Daniel Goleman’s new book, Focus: The Hidden Driver of Excellence, takes the idea even further. Understanding his “Empathy Triad” may help you become not only a better persuader but maybe even a better person as well.
Goleman’s empathy triad comprises three forms of attention: cognitive empathy, emotional empathy, and empathetic caring.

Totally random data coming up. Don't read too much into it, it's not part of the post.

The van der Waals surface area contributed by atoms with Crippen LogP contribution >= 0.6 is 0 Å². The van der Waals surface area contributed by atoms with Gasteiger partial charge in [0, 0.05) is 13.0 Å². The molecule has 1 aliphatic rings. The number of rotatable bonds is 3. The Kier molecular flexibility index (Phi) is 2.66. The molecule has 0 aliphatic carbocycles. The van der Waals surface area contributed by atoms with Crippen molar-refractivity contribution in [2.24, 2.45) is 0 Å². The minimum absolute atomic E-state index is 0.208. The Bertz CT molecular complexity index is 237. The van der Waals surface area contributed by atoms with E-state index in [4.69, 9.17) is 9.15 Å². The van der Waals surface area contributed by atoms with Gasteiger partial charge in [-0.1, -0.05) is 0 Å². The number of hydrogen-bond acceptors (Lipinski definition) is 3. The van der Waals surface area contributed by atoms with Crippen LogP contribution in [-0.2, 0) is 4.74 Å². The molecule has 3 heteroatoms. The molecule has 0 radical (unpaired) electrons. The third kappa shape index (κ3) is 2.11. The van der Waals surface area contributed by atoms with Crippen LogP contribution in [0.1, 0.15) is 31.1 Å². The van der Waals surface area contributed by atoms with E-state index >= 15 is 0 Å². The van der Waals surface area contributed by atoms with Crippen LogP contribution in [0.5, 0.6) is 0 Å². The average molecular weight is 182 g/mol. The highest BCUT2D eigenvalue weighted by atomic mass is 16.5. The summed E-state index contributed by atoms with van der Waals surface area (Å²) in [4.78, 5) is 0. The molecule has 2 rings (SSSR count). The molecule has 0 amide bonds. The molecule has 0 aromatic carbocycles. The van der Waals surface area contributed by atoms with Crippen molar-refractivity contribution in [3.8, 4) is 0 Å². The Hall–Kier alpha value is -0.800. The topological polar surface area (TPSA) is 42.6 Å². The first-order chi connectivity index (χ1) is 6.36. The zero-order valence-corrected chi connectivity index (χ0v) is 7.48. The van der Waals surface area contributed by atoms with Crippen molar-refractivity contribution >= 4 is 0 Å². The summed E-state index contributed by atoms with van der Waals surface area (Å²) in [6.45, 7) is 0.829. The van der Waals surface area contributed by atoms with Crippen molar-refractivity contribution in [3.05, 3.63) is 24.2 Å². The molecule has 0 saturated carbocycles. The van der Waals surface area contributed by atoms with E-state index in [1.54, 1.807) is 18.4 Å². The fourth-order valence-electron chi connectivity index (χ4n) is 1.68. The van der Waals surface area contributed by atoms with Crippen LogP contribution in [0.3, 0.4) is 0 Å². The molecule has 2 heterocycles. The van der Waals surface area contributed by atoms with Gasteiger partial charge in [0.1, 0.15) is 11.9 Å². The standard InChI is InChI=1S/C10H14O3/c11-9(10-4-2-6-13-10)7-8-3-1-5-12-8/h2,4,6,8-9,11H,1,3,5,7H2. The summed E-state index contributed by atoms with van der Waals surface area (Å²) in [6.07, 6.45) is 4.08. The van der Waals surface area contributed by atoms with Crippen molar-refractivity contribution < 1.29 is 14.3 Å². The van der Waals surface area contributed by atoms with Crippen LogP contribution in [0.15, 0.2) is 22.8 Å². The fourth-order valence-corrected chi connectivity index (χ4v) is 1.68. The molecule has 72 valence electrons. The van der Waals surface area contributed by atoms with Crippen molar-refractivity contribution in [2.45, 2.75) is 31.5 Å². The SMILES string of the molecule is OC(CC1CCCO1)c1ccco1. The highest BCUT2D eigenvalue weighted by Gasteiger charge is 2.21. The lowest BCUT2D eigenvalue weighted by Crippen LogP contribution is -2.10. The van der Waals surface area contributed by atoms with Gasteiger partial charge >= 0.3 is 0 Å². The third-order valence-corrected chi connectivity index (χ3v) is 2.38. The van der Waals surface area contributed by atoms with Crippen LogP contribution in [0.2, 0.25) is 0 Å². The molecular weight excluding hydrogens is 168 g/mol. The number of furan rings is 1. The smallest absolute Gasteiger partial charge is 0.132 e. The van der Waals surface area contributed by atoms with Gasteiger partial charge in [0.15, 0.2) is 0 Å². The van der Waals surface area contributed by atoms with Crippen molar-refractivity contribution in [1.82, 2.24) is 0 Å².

Cognitive empathy is the closest to what I call outside-in thinking. Essentially, it’s paying attention to the other person’s thought processes and emotions, of knowing what they’re thinking and feeling, and being able to incorporate that into your persuasive approach. Another term for it is perspective taking, which is the ability to see the situation from the point of view of another person. It’s a skill that may be unique to humans, and begins to develop around the time we are three years old and ends only when we attain positions of power.